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Declaration of a Peaceful Revolution

‘The Black Phone’ Gives Us an Iconic New Horror Villain in Ethan Hawke’s The Grabber

As evidenced by Sinister and now The Black Phone, Scott Derrickson dreams his nightmares in Super 8, a grainy format that functions as the filter for his anxieties about child abduction, abuse, and murder. So too does his film’s feisty heroine Gwen (Madeleine McGraw), a 1978 pre-teen in a quiet North Denver suburb whose slumbering visions of unthinkable crimes materialize via Derrickson’s favorite scratchy aesthetic, suggesting—as does a reference to The Texas Chainsaw Massacre—the director’s formative association of aged celluloid and traumatic terror. More general still, though, it speaks to Derrickson’s fixation on the past as a source of perpetual malevolence—a notion at the corroded heart of his latest, which concerns a world awash in brutality and danger, a young boy’s fight for survival, and a predator of iconic villainy.

Debuting in theaters on June 24 following its premiere at this year’s Tribeca Film Festival, The Black Phone reteams Derrickson with his Sinister leading man Ethan Hawke. That’s not, however, the only connection between this and his prior genre gem. Scrawny hanging trees outside ranch houses, walls scarred by bloody cracks, kids stolen by mysterious fiends and transformed into tormented ghosts, and slayers with devilish countenances are all elements revisited by Derrickson and co-screenwriter C. Robert Cargill, who here adapt—and flesh out—Joe Hill’s 2004 short story of the same name. That familiarity reads less as repetition than as artists striving to mine similar themes in new ways. The same is true of their material, whose particulars—a young girl with powers that resemble The Shining; the sight of kids in yellow slickers riding bikes in the rain; creatures that lure their targets with balloons; parents with bottles in one hand and a belt in the other—are akin to a compendium of remixed components from the oeuvre of Hill’s father, Stephen King.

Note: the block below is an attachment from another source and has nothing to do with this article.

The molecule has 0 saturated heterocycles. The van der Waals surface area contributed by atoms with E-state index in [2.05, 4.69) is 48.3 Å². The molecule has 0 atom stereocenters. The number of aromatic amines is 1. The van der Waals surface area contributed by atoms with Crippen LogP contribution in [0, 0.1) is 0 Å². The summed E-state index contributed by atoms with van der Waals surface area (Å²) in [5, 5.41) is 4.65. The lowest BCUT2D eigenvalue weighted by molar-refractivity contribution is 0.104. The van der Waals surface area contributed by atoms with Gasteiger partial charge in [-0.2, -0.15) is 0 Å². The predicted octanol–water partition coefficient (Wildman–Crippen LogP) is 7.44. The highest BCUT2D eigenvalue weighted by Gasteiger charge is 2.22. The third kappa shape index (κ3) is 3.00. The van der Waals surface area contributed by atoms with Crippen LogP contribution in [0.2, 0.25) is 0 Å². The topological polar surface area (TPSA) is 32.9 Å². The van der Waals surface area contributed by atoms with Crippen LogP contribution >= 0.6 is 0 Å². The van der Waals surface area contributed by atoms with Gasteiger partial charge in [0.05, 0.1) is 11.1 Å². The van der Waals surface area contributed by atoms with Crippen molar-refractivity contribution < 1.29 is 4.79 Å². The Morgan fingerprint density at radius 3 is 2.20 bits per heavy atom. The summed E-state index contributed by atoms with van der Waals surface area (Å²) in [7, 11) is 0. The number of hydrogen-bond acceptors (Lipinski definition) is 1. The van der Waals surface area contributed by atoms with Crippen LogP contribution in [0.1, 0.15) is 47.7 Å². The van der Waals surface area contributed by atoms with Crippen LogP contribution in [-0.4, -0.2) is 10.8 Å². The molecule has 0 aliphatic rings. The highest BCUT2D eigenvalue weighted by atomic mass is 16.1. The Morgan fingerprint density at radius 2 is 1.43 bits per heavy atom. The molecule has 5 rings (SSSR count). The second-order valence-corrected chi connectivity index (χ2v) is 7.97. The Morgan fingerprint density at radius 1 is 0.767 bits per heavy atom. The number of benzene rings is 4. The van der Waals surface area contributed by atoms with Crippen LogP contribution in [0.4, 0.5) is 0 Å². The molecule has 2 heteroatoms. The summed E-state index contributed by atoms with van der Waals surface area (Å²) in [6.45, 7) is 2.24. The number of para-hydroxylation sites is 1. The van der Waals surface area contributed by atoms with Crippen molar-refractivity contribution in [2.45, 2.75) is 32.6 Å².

Despite those influences, The Black Phone is its own maniacal beast, and it’s defined by The Grabber (Hawke), a child snatcher and serial killer who, at film’s start, has set this sleepy town on edge. Missing children flyers line the streets, and Gwen’s 13-year-old brother Finney (Mason Thames) is so unnerved that he barely dares speak this boogeyman’s nickname for fear that he might magically materialize. Nonetheless, in this 1970s enclave, kids still walk to and from school sans parental supervision as well as head off to sleepovers without first consulting their elders. For Finney and Gwen, that’s partially because, even with The Grabber on the loose, their prime concern is their father (Jeremy Davies), a scraggly-bearded, thinning-hair cretin who’s drowning his grief over his wife’s death in booze. For Davies, it’s a volatile part that fits like a glove, exploiting his penchant for unpredictably herky-jerky line readings and jittery body language, and the actor’s turn infuses the early going with disquieting instability.